After wrapping up our second diplomatic tour in Australia, we spent the entire month of August on mandatory home leave in the United States, where I hadn’t been in 25 months (my longest time out yet).
As I described in my previous post, we spent the first week of our four-week home leave in Honolulu, Hawaii, where neither V nor I had ever been. We drove just over 300 miles around the island, and then we flew to California, where we threw our eight suitcases into a Nissan Pathfinder and spent three more weeks visiting family, friends, and touristing our way through California, Oregon, and Washington. Here are a few snapshots and highlights from the “mainland” part of our home leave, in which we drove 1,700+ miles through three states, after flying 7,683 miles from Canberra to Sydney to Honolulu to Sacramento.
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In early August, V and I spent the first part of our home leave in Hawaii. Home leave is Congressionally-mandated vacation in the U.S. or its territories (you can cost-construct against your Home of Record) after an overseas diplomatic posting. Home leave is designed to help you reacquaint yourself with the country you are serving. It starts the first business day after your travel day (the day you land in the U.S.), and should last a minimum of 20 business days before your onward training or posting starts. I had counted backwards from the first day of Spanish class this coming September to determine which day we should depart Australia and make sure we took at least the minimum home leave.
Although home leave is required, it isn’t paid for; officers and their families have to juggle expenses and decide whether to visit family, go to a new place, or some combination. Going on vacation in a first-world country for a month, usually with no car or house, can be really expensive! Compared to our first home leave in 2017, this time I prepared better and saved up. Since Honolulu falls roughly 2/3 of the way between Australia and California, and neither of us had ever been to Hawaii before, it seemed like a terrific stopover point to kick off our home leave. Honolulu and the island of Oahu did not disappoint! In case you are curious or planning a visit, here are the things we enjoyed most – in no particular order – during our five nights and six days there.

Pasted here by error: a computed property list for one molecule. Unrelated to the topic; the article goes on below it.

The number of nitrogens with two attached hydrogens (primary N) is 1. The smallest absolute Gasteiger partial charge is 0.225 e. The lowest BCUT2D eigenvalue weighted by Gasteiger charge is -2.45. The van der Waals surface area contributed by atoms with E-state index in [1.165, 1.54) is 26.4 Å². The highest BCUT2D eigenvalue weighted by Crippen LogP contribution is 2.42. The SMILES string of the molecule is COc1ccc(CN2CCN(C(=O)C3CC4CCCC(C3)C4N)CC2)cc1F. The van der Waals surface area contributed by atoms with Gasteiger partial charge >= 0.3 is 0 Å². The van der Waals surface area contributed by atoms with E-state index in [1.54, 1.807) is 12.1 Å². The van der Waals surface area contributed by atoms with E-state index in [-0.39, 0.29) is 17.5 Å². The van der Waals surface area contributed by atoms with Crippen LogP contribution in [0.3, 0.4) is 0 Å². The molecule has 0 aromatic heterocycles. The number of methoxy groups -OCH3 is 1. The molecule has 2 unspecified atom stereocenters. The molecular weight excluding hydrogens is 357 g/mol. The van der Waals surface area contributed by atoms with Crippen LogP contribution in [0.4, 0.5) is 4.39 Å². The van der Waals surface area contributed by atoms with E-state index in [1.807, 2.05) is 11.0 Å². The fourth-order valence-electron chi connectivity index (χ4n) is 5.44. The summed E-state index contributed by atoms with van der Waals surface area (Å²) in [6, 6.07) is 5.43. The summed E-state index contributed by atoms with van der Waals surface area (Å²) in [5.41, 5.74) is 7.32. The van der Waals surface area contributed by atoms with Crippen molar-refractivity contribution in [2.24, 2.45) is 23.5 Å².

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Last Friday afternoon, we paused a moment in the foyer of our home to say goodbye and thank it for the last two years. Even though it was empty of our belongings, it still didn’t feel quite like “just a house.” We’d drug all eight of our suitcases and carry-ons out to the driveway right before the taxi arrived, and now they were loaded. It was time to go. We left all the keys, alarm fobs, and garage door openers on the kitchen counter, locked the front door for the last time from the inside and pulled it shut. We had a flight to Sydney, and then a flight to Honolulu to catch. I was about to break my longest streak yet outside the U.S. – two years, four days.
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Foreign Service Officers (FSOs) have Congressionally-mandated “home leave” between overseas diplomatic postings. We are required to take a minimum of 20 business days in the U.S. in order to reorient ourselves and keep our ties strong. We don’t actually have to spend our home leave days at our home of record (HOR); we can be anywhere in the U.S. and its territories. However, unless an FSO is independently wealthy (ha), has a vacant property to stay in, or willing family members with homes large enough to host an officer and his/her spouse, kids, pets, and stuff for weeks on end, home leave for many can end up feeling like “homeless” leave.
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